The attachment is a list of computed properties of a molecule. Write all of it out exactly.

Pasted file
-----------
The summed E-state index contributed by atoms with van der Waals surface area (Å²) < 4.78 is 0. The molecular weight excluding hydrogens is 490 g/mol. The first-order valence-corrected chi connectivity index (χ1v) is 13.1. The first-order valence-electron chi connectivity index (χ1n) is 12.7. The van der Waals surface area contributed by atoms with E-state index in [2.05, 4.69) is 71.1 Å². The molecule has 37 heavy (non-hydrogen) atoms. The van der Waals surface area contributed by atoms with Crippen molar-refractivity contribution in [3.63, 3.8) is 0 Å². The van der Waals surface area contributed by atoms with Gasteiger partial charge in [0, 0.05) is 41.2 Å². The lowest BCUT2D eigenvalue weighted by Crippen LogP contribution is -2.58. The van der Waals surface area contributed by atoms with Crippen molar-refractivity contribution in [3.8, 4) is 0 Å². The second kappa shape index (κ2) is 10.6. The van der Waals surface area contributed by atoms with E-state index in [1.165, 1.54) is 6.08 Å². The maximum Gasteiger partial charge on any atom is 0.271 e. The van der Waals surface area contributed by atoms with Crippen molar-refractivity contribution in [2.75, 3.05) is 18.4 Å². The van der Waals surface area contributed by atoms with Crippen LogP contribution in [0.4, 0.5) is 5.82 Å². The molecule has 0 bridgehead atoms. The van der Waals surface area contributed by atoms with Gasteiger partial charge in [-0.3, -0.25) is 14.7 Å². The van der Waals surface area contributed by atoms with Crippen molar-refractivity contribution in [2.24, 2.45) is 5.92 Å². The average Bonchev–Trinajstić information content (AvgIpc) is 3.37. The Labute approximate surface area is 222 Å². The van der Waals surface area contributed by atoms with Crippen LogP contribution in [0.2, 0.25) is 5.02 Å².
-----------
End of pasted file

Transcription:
The summed E-state index contributed by atoms with van der Waals surface area (Å²) < 4.78 is 0. The molecular weight excluding hydrogens is 490 g/mol. The first-order valence-corrected chi connectivity index (χ1v) is 13.1. The first-order valence-electron chi connectivity index (χ1n) is 12.7. The van der Waals surface area contributed by atoms with E-state index in [2.05, 4.69) is 71.1 Å². The molecule has 37 heavy (non-hydrogen) atoms. The van der Waals surface area contributed by atoms with Crippen molar-refractivity contribution in [3.63, 3.8) is 0 Å². The van der Waals surface area contributed by atoms with Gasteiger partial charge in [0, 0.05) is 41.2 Å². The lowest BCUT2D eigenvalue weighted by Crippen LogP contribution is -2.58. The van der Waals surface area contributed by atoms with Crippen molar-refractivity contribution in [3.8, 4) is 0 Å². The second kappa shape index (κ2) is 10.6. The van der Waals surface area contributed by atoms with E-state index in [1.165, 1.54) is 6.08 Å². The maximum Gasteiger partial charge on any atom is 0.271 e. The van der Waals surface area contributed by atoms with Crippen molar-refractivity contribution in [2.75, 3.05) is 18.4 Å². The van der Waals surface area contributed by atoms with Crippen LogP contribution in [0.4, 0.5) is 5.82 Å². The molecule has 0 bridgehead atoms. The van der Waals surface area contributed by atoms with Gasteiger partial charge in [-0.3, -0.25) is 14.7 Å². The van der Waals surface area contributed by atoms with Crippen molar-refractivity contribution in [2.24, 2.45) is 5.92 Å². The average Bonchev–Trinajstić information content (AvgIpc) is 3.37. The Labute approximate surface area is 222 Å². The van der Waals surface area contributed by atoms with Crippen LogP contribution in [0.2, 0.25) is 5.02 Å².